Long-term update: Is it cheaper to buy parts online or at the dealer? A Jaguar XK update
If you roam around enthusiast circles, you will consistently hear just one thing — “It’s much cheaper to buy car parts online than at the dealer!” And for the most part, it’s true. But is it universally true though? We find out with our aging Jaguar XK, which had a minor issue recently.
Now, to be fair to enthusiasts, it’s true. Most dealers here do overprice their parts, even two or three times more than what online shops overseas sell for, even with shipping. However, you should at least check with the dealer before taking the plunge.
Our 2008 Jaguar XK just had a coolant leak. Our car simply threw an “overheating” warning message, which was convenient as we quickly parked the car near our house before any serious damage occurred. But we were time-limited so we just had it towed to the dealer sometime later.
The dealership diagnosed it as a leaking coolant expansion tank. A diagnosis costs Dhs 900, but it’s waived if the repair is done at the dealer. The repair cost us Dhs 1201, including the Dhs 674 cost of the tank, Dhs 78 for a “red” coolant top-up and Dhs 300 for a pressure test.
The cost of a genuine tank online? About Dhs 677, and that’s not including the Dhs 181 for shipping. Sure, we would have saved a few bucks in labour if we did the repair outside, but why waste time if you want the car running quickly with minimal hassle? A really cheap garage would’ve even poured in the wrong coolant.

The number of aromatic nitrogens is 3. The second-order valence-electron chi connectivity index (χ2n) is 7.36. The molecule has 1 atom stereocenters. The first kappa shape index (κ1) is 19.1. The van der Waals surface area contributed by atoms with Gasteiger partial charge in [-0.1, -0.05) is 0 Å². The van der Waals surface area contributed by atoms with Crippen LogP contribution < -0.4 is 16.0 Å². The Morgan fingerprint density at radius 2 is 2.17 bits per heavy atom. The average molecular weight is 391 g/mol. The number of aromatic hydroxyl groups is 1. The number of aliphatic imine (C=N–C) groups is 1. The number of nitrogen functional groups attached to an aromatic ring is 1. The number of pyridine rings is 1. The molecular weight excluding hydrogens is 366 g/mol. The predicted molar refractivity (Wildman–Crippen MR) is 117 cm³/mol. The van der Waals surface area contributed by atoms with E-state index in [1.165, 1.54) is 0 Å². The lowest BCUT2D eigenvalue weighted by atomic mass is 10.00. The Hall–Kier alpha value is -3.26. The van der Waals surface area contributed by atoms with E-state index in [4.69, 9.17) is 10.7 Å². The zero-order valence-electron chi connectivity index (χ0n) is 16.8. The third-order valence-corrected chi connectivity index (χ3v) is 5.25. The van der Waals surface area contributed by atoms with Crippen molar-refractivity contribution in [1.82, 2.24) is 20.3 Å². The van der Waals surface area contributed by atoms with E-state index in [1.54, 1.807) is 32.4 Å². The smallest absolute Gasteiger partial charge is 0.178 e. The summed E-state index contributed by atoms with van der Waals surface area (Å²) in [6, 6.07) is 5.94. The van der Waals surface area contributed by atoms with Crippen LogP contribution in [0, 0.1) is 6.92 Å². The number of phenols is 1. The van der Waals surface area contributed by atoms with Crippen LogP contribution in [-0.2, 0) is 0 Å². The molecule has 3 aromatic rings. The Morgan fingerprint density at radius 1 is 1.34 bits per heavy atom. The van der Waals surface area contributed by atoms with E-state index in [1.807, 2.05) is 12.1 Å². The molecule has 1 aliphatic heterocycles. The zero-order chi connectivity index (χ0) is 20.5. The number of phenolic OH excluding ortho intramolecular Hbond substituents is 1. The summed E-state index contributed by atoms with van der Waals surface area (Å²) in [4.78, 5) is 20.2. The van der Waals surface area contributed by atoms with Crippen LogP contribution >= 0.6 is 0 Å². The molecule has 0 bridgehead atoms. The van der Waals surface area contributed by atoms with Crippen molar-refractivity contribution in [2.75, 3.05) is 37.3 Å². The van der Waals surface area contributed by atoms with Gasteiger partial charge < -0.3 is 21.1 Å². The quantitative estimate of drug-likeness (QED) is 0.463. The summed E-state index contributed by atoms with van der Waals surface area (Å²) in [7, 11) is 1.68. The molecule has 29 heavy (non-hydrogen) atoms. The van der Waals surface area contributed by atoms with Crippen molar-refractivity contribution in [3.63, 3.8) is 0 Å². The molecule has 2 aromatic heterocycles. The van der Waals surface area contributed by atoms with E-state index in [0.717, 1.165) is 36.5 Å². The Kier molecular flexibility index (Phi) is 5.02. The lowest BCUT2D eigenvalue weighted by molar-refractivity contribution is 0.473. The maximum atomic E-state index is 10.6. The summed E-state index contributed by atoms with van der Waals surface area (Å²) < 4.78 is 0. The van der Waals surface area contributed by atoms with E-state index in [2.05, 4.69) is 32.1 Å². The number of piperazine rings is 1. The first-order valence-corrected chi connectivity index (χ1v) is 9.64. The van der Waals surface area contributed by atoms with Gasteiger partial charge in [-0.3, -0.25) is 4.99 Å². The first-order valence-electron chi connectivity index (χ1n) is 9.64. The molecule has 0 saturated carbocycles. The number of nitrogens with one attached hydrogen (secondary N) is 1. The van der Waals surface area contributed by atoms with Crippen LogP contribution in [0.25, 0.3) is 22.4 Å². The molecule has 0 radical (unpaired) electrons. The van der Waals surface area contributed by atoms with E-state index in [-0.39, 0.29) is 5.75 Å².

This is consistent with our past experiences with Jaguar — the parts cost about the same at the dealer as they do online, without including shipping! Sure, the parts themselves are in line with what a premium brand would charge, and there are a few local shops that offer the parts a bit cheaper, but repairing a Jaguar at the official dealer will not cost you a huge amount more than getting work done outside.
We also paid Dhs 1732 for a bi-annual service and another Dhs 300 for an engine flush that they insisted was part of the service.
And before we get repetitive comments about how expensive this car is to run after seeing the totals below, do check out the older reports. We had the car extensively refurbished a few years ago, but expenses since then have been quite reasonable for a premium sports car.
Original Mileage When Bought: 99,150 km
Latest Mileage To Date: 112,633 km
Latest Average Fuel Economy: 14.7 litres/100 km
Cost of Latest Problems: Dhs 1201
Cost of Latest Maintenance: Dhs 2033
Total Non-Fuel Running Cost Since Bought: Dhs 39,269